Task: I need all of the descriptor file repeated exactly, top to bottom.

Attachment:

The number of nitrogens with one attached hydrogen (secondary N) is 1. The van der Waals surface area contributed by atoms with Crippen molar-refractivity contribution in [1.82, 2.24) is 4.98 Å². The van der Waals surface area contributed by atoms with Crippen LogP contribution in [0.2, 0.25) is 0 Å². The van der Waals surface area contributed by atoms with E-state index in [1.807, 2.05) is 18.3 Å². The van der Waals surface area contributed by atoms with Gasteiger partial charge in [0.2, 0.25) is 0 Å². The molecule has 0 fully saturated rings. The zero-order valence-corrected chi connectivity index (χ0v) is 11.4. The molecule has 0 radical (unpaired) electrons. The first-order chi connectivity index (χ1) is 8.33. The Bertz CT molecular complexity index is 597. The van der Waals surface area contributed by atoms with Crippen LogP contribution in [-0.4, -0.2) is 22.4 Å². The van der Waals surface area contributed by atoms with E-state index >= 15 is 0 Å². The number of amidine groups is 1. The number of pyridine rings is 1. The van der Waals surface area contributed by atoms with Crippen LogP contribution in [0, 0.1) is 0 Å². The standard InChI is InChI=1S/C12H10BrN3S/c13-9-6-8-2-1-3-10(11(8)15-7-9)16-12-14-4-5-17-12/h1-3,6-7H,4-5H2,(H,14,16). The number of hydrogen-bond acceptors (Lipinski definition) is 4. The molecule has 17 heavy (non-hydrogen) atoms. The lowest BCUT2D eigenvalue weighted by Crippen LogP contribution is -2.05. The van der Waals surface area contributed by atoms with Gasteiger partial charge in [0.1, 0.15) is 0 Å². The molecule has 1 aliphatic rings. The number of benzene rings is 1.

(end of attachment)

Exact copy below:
The number of nitrogens with one attached hydrogen (secondary N) is 1. The van der Waals surface area contributed by atoms with Crippen molar-refractivity contribution in [1.82, 2.24) is 4.98 Å². The van der Waals surface area contributed by atoms with Crippen LogP contribution in [0.2, 0.25) is 0 Å². The van der Waals surface area contributed by atoms with E-state index in [1.807, 2.05) is 18.3 Å². The van der Waals surface area contributed by atoms with Gasteiger partial charge in [0.2, 0.25) is 0 Å². The molecule has 0 fully saturated rings. The zero-order valence-corrected chi connectivity index (χ0v) is 11.4. The molecule has 0 radical (unpaired) electrons. The first-order chi connectivity index (χ1) is 8.33. The Bertz CT molecular complexity index is 597. The van der Waals surface area contributed by atoms with Crippen LogP contribution in [-0.4, -0.2) is 22.4 Å². The van der Waals surface area contributed by atoms with E-state index >= 15 is 0 Å². The number of amidine groups is 1. The number of pyridine rings is 1. The van der Waals surface area contributed by atoms with Crippen LogP contribution in [0, 0.1) is 0 Å². The standard InChI is InChI=1S/C12H10BrN3S/c13-9-6-8-2-1-3-10(11(8)15-7-9)16-12-14-4-5-17-12/h1-3,6-7H,4-5H2,(H,14,16). The number of hydrogen-bond acceptors (Lipinski definition) is 4. The molecule has 17 heavy (non-hydrogen) atoms. The lowest BCUT2D eigenvalue weighted by Crippen LogP contribution is -2.05. The van der Waals surface area contributed by atoms with Gasteiger partial charge in [0.1, 0.15) is 0 Å². The molecule has 1 aliphatic rings. The number of benzene rings is 1.